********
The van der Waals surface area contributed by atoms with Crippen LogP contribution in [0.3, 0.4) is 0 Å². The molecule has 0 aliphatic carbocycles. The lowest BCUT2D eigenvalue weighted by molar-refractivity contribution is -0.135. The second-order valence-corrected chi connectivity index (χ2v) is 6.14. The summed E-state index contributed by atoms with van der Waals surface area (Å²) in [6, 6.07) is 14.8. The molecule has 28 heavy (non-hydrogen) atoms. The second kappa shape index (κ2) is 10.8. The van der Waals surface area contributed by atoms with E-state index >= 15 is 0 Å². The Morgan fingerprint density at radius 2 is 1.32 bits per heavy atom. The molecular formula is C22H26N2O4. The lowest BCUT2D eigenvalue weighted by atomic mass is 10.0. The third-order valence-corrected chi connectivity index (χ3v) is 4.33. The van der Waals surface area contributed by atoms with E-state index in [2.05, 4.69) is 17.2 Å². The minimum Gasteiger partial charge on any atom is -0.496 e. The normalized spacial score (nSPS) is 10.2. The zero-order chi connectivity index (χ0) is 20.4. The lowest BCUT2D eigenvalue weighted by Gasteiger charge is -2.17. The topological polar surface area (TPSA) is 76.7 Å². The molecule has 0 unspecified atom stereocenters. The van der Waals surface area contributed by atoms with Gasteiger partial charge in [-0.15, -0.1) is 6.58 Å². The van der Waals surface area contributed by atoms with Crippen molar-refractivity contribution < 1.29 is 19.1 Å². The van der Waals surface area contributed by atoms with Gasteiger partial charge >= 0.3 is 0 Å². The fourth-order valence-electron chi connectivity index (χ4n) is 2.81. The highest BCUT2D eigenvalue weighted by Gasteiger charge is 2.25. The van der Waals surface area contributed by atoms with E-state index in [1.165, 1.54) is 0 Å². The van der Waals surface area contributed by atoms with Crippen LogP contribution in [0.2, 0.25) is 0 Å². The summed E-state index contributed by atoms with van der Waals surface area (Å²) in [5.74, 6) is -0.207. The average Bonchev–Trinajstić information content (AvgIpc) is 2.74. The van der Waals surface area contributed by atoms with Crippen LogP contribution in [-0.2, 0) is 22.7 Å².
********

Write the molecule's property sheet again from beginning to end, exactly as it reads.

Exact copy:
The van der Waals surface area contributed by atoms with Crippen LogP contribution in [0.3, 0.4) is 0 Å². The molecule has 0 aliphatic carbocycles. The lowest BCUT2D eigenvalue weighted by molar-refractivity contribution is -0.135. The second-order valence-corrected chi connectivity index (χ2v) is 6.14. The summed E-state index contributed by atoms with van der Waals surface area (Å²) in [6, 6.07) is 14.8. The molecule has 28 heavy (non-hydrogen) atoms. The second kappa shape index (κ2) is 10.8. The van der Waals surface area contributed by atoms with E-state index >= 15 is 0 Å². The Morgan fingerprint density at radius 2 is 1.32 bits per heavy atom. The molecular formula is C22H26N2O4. The lowest BCUT2D eigenvalue weighted by atomic mass is 10.0. The third-order valence-corrected chi connectivity index (χ3v) is 4.33. The van der Waals surface area contributed by atoms with E-state index in [2.05, 4.69) is 17.2 Å². The minimum Gasteiger partial charge on any atom is -0.496 e. The normalized spacial score (nSPS) is 10.2. The zero-order chi connectivity index (χ0) is 20.4. The lowest BCUT2D eigenvalue weighted by Gasteiger charge is -2.17. The topological polar surface area (TPSA) is 76.7 Å². The molecule has 0 unspecified atom stereocenters. The van der Waals surface area contributed by atoms with Gasteiger partial charge in [-0.15, -0.1) is 6.58 Å². The van der Waals surface area contributed by atoms with Crippen molar-refractivity contribution < 1.29 is 19.1 Å². The van der Waals surface area contributed by atoms with Gasteiger partial charge >= 0.3 is 0 Å². The fourth-order valence-electron chi connectivity index (χ4n) is 2.81. The highest BCUT2D eigenvalue weighted by Gasteiger charge is 2.25. The van der Waals surface area contributed by atoms with E-state index in [1.165, 1.54) is 0 Å². The van der Waals surface area contributed by atoms with Crippen LogP contribution in [0.2, 0.25) is 0 Å². The summed E-state index contributed by atoms with van der Waals surface area (Å²) in [5.74, 6) is -0.207. The average Bonchev–Trinajstić information content (AvgIpc) is 2.74. The van der Waals surface area contributed by atoms with Crippen LogP contribution in [-0.2, 0) is 22.7 Å².